SAN FRANCISCO -- Chevron Corp. helped write the first-in-the-nation rule ordering reduced carbon emissions from cars and trucks. Its biofuels chief spoke at the ceremony where California Governor Arnold Schwarzenegger signed the executive order in 2007, the same year the oil company pledged to develop a gasoline replacement from wood.
“We’ve looked at 100 feedstocks, 50 conversion technologies, worked to shape this law the best we can, and we have not come up with a solution to be able to comply,” said Rhonda Zygocki, Chevron’s executive vice president of policy and planning, in a Feb. 4 talk at the Commonwealth Club in San Francisco. Rick Zalesky, the Chevron official who celebrated the order’s signing with Schwarzenegger, was blunt last June when he declared the low-carbon standard “not achievable.”
While still promoting its commitment to renewable energy, the second largest U.S. oil company quietly shelved most of its biofuels work in 2010, according to internal documents and former Chevron officials. It decided products with potential returns of at least 5 percent weren’t enough for a multinational used to margins triple that, said Paul Bryan, a former vice president of biofuels technology.
“The best outcome for the oil companies is if nothing changes,” said Bryan, who left Chevron in 2010 after 15 years. “You can make money today making advanced biofuels -- you just won’t make as much money as the oil companies would like.”
Chevron’s switch is part of the fossil fuel industry’s hardening line against efforts to supplant petroleum in the $500 billion U.S. transportation fuels market.
ExxonMobil Corp., the largest U.S. oil company, has also retreated from a biofuels effort. It slashed funding for research into making the fuel from algae, according to former employees involved in the project, and with Chevron is pressing California to postpone the low-carbon standard. In Europe, meanwhile, carbon credits for December plunged to an all-time low yesterday, making it cheaper for companies to buy the right to emit more carbon dioxide gas under the European Union’s system for controlling global warming.
Like other major investor-owned oil companies, Chevron and ExxonMobil accept climate-change science and acknowledge carbon emissions contribute to global warming. They say they’re pushing back against the California rule because it demands technology that may not be available for years, and will cost jobs and send pump prices soaring if not rewritten.
The oil industry is lobbying to stop other states from following California. All the while, oil companies are dedicating few resources to the advances in biofuels they talk about needing to make, said Mary Nichols, head of the California Air Resources Board, which enforces the carbon rule.
“It’s shockingly small given their profitability,” Nichols said. “We’re dealing with companies with revenues in excess of the state of California.”
San Ramon, California-based Chevron had its second most profitable year in 2012, posting net income of $26.2 billion on $222.6 billion in sales, the vast majority from petroleum. California’s revenue in fiscal year 2012 was $87.8 billion.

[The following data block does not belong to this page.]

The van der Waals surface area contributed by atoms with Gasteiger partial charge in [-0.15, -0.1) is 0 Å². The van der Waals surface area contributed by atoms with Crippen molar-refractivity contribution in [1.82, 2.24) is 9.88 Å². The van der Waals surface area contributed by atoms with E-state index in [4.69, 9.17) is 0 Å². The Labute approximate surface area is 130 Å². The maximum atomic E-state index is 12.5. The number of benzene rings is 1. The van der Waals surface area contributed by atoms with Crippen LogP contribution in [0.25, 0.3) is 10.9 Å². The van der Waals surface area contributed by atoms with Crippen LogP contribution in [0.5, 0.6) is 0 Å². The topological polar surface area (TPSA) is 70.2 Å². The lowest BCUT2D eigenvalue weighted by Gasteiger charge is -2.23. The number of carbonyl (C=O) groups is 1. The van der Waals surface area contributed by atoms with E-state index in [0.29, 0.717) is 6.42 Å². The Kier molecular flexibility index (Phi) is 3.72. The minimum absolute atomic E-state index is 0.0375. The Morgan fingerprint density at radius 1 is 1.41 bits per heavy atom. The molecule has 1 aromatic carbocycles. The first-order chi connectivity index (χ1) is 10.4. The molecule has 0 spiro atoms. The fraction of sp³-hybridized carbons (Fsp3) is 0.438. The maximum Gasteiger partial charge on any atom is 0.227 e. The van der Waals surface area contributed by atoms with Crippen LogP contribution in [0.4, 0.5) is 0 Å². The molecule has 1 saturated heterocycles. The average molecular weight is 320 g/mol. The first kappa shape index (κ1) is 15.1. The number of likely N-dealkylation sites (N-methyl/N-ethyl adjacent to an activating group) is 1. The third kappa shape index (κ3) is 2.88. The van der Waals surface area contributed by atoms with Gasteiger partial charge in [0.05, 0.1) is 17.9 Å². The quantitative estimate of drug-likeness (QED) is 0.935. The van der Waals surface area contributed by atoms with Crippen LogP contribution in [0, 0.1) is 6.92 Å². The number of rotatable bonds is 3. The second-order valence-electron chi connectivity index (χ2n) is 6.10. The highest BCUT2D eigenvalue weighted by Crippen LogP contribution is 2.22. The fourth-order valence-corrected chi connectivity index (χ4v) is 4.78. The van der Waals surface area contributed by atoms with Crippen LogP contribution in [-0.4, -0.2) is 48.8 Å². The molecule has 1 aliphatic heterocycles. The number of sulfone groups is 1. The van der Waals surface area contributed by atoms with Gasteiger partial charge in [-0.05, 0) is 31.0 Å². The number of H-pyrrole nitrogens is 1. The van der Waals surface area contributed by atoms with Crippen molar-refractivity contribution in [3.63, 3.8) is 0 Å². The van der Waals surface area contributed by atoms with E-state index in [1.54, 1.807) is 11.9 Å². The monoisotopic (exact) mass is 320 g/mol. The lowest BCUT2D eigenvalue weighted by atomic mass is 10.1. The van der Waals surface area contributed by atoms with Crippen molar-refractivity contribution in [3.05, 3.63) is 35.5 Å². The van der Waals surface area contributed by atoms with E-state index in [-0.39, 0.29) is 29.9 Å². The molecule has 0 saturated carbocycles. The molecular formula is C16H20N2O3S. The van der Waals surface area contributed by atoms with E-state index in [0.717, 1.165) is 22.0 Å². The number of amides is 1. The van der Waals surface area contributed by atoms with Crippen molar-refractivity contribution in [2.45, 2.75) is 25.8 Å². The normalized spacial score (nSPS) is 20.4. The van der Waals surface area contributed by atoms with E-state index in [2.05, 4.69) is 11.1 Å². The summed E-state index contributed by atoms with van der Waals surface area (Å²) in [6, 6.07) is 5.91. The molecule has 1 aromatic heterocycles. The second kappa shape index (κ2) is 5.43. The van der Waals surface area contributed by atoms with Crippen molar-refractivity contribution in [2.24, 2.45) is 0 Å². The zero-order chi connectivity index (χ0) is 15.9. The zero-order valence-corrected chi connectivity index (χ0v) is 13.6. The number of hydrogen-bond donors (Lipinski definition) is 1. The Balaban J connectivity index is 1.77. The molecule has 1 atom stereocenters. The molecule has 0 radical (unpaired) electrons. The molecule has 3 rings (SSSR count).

The company touts its biofuels program on its Facebook page and website. “It’s time oil companies get behind the development of renewable energy,” a headline on the website says. The text says a joint venture with Weyerhaeuser Co., Catchlight Energy LLC, is “working to commercialize advanced biofuels made from forest-based biomass.”
While Catchlight still exists, Chevron and the forest products company three years ago scratched a plan to spend more than $400 million and build commercial plants by 2014, according to an internal Catchlight business plan.
The plants were expected to generate a profit of 5 percent to 10 percent, according to Bryan and other former Chevron officials -- short of the average 17 percent the company earns on capital investments, including oil and gas exploration and production, for which it has budgeted $33 billion this year.
The Catchlight plan was doomed when management decreed biofuels had to compete with fossil fuel projects for funds, said Bryan, a lecturer in chemical and biomolecular engineering at the University of California at Berkeley. He said he left Chevron, taking a severance package during a staff downsizing, because he didn’t believe the company was committed to biofuels.
Chevron was optimistic when it worked on the low-carbon fuel standard with Schwarzenegger’s team in 2007, said Desmond King, president of Chevron Technology Ventures, which oversees emerging technologies. Former biofuels chief Zalesky, now the company’s general manager of crude and manufacturing strategy, was among several Chevron officials who helped craft the rule.
As the company put theory into practice, trying to make a propellant out of wood’s sugar-rich fibers, it realized the rule was too ambitious, King said. The research didn’t lead to anything that would be commercially viable, he said.
Even a 10 percent potential profit wasn’t attractive because the average payback from other projects is so much higher, he said. “It’s hard for Chevron to make major investments in anything that would be dilutive to its return,” he said. “It all comes down to getting good enough returns for our shareholders.”
Spending on biofuels has shrunk, he said, declining to give details. A leading producer of geothermal energy, Chevron expects to spend about $2 billion between 2012 and 2014 on renewable energy and energy efficiency, according to Morgan Crinklaw, a company spokesman.